A Source for Workplace Safety News and Notes - from ®

June 21, 2018

What are Permissible Exposure Levels?

SDS Station
Permissible Exposure Limits, or PELs, generally refer to the maximum exposure to a potentially harmful substance or physical agent (e.g., loud noise) that a person can safely contact over an eight-hour period. These levels are determined by industrial hygienists, safety organizations or - most commonly - regulators such as OSHA. Sound simple? It's not. 

The published PEL is just a starting point that safety professionals use to consider all aspects of the hazard and how it may affect workers, including identification of hazards, the work environment, mitigation options, employee training and more.

Fortunately, the safety experts at Safety Management Group in Indianapolis have published an article that addresses PELs, explains how they work and gives good advice on how to manage exposures in your workplace.


May 10, 2018

All OSHA State Plan Employers Must Report Injury and Illness Data by July 1

NOTICE AVISO Report all injuries at once
Bilingual OSHA Injury Reporting Sign
Federal OSHA has taken action to fix an error regarding electronic injury reporting. Employers in OSHA state plans must now file injury and illness data through the federal agency’s portal, even if their states have not adopted the Improve Tracking of Workplace Injuries and Illnesses regulation. This will affect employers in California, Maryland, Minnesota, South Carolina, Utah, Washington and Wyoming.

All covered establishments must submit the information by July 1, 2018. OSHA determined that Section 18(c)(7) of the Occupational Safety and Health Act, and relevant OSHA regulations pertaining to State Plans, require all affected employers to submit injury and illness data in the Injury Tracking Application (ITA) online portal, even if the employer is covered by a State Plan that has not completed adoption of their own state rule.

OSHA has informed State Plans that for Calendar Year 2017 all employers covered by State Plans will be expected to comply. An employer covered by a State Plan that has not completed adoption of a state rule must provide Form 300A data for Calendar Year 2017. There will be no retroactive requirement for employers covered by State Plans that have not adopted a state rule to submit data for Calendar Year 2016.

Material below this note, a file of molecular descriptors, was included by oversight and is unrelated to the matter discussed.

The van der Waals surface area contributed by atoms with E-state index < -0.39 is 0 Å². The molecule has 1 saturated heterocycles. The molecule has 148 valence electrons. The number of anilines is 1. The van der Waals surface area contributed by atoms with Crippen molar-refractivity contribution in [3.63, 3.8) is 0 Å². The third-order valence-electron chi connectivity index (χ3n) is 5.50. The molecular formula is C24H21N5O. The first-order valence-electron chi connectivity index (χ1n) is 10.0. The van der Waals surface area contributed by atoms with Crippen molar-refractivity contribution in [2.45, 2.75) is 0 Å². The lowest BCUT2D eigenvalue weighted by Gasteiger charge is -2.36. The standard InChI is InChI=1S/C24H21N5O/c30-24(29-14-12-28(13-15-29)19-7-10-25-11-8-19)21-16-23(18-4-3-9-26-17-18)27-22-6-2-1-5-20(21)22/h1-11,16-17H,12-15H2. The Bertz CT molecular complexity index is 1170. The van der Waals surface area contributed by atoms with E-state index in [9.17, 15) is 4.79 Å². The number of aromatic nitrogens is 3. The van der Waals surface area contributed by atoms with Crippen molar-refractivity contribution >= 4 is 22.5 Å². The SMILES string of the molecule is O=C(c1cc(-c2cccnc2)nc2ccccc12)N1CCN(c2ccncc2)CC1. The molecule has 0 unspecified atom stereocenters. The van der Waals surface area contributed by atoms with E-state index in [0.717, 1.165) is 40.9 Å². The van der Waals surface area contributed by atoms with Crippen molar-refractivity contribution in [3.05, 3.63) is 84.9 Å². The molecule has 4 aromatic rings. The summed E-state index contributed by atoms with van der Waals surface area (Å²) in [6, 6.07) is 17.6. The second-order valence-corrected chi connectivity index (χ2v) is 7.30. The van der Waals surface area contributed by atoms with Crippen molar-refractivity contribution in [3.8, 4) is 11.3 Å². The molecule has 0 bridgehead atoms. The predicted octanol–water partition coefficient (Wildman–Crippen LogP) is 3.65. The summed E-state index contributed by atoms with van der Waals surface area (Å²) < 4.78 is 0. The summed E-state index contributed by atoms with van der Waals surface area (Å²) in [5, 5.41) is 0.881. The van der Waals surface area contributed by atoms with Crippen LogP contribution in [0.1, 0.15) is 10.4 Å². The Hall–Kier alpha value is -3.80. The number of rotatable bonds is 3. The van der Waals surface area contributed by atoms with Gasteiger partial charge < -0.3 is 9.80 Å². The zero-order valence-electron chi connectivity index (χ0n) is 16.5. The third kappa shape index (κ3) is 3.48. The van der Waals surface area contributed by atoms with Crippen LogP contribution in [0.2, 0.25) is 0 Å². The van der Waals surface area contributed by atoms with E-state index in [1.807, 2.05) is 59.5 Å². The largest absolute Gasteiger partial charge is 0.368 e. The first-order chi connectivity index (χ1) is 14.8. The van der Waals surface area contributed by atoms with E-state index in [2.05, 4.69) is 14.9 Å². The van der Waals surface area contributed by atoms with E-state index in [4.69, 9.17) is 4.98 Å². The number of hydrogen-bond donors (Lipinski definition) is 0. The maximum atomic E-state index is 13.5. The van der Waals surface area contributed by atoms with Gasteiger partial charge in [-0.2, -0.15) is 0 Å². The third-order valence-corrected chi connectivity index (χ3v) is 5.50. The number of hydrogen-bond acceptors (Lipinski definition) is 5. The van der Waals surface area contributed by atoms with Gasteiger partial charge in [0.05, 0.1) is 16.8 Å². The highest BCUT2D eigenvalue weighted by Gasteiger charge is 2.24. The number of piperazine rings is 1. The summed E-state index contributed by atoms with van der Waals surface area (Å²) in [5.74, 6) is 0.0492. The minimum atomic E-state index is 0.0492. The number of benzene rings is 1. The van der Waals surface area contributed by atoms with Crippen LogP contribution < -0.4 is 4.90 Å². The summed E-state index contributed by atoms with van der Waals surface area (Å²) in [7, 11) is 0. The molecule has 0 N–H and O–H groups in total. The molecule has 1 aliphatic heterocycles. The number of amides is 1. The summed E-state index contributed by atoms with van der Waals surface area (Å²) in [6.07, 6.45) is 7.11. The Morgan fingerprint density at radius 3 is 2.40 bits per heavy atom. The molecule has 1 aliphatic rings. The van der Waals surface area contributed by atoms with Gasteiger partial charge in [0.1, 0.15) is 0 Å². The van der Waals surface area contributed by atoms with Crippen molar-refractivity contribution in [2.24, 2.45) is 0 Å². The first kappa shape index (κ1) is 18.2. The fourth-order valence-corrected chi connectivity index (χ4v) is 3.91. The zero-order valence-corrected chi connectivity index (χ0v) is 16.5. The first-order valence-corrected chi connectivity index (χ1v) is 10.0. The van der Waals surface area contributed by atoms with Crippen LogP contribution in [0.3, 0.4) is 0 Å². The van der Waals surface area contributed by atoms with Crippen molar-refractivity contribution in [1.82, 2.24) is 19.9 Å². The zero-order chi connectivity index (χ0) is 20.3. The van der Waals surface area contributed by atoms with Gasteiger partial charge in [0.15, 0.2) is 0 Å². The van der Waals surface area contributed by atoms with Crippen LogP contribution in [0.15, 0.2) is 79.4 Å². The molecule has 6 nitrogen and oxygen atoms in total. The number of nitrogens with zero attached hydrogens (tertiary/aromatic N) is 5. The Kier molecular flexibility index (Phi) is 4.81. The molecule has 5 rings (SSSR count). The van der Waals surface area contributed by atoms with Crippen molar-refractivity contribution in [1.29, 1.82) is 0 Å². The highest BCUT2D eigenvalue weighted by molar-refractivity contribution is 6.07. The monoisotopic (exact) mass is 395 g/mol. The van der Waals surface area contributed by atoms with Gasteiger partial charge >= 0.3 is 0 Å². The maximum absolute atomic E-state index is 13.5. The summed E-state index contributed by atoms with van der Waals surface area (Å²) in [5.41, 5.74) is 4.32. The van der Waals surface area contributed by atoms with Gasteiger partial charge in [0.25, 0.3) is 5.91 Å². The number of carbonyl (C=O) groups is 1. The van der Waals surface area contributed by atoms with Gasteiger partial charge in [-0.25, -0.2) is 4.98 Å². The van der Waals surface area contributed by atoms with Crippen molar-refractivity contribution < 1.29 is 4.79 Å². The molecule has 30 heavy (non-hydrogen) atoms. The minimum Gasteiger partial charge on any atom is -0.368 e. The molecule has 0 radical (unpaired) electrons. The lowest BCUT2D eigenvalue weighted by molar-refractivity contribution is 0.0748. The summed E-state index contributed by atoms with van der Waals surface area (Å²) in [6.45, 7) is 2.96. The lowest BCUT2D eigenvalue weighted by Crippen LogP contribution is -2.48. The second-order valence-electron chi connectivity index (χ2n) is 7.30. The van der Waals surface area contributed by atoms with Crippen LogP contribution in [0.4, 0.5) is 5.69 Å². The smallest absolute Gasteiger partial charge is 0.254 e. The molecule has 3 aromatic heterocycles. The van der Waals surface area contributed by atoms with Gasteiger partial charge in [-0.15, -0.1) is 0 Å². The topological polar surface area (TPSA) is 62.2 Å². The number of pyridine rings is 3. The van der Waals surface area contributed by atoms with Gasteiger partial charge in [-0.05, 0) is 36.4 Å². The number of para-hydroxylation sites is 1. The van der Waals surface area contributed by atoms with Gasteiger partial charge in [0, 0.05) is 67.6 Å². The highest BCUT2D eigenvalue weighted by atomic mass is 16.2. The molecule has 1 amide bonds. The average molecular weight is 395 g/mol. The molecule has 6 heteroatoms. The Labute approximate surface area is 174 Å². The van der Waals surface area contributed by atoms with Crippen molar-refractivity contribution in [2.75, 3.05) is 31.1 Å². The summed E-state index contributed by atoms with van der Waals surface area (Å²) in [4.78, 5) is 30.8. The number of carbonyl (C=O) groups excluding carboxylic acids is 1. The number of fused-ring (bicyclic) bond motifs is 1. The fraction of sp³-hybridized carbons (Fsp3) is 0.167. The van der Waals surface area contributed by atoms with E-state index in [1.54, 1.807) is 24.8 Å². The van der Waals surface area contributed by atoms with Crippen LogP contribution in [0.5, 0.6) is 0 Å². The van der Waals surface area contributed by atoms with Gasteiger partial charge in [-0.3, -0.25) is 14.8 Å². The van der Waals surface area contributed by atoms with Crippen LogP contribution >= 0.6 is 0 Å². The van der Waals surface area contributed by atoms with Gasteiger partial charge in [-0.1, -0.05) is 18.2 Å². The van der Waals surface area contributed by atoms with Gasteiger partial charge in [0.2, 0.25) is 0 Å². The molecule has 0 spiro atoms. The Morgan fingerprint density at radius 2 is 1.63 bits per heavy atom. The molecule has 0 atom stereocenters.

The rule currently applies to establishments with 250 or more employees and those with 20 to 249 employees in specified industries with historically high injury and illness rates. A notice has been posted on the ITA website and related OSHA webpages informing stakeholders of the corrective action.


May 8, 2018

MSHA Issues Final Mine Inspection Rule Effective June 2

you are entering a safe mining site
The Mine Safety and Health Administration (MSHA) has published a final rule effective June 2, Examinations of Working Places in Metal and Nonmetal Mines, that provides mine operators additional flexibility in managing their safety and health programs. The revised rule requires that:

A competent person examine each working place for conditions that may adversely affect the safety or health of miners. The working place must be examined at least once each shift, before work begins or as miners begin work in that place.

In addition, mine operators must:

  • Promptly initiate appropriate corrective action when adverse conditions are found.
  • Promptly notify miners in affected areas if adverse conditions are found and not corrected before miners are potentially exposed.
  • Withdraw all persons from affected areas when alerted to any conditions that may present an imminent danger, until the danger is abated.
  • Create an examination record before the end of each shift that includes:
- The name of the person conducting the examination;
- Date of the examination;
- Location of all areas examined;
- A description of each condition found that may adversely affect the safety or health of miners that is not promptly corrected; and
- The date when the described condition is corrected.
  • Make the examination record available to MSHA and miners’ representatives, with a copy provided upon request.


Stakeholder Meetings Scheduled in May

Starting in May, MSHA will hold public meetings around the country to inform and educate the mining community on the requirements of the final rule. Scheduled locations include: Bloomington, Ill., Seattle, Birmingham, Ala., Pittsburgh, Reno, Dallas and Denver.


April 13, 2018

April 2018 Workplace Safety News & Notes

Workers discussing workplace safety
Here's a collection of safety news from around the web:

NIOSH Releases New Nanotechnology Workplace Design Recommendations

Workers in industries that use or make nanomaterials may inhale nanoparticles on a daily basis, posing a potential respiratory hazard. NIOSH has developed four new documents with helpful recommendations on minimizing exposures during common processes and tasks. They provide tips on the design, use and maintenance of exposure controls for nanomaterial production, post processing and use. Learn more.

New WHMIS Resources for Employers, Distributors

The WHMIS 2015 deadline is getting closer. To help with your WHMIS 2015 transition, Health Canada has developed two new fact sheets for employers and distributors. The printable fact sheets share key points to know and good practices to consider in preparing for the transition to WHMIS, including key deadlines for new labeling. See WHMIS resource sheets here.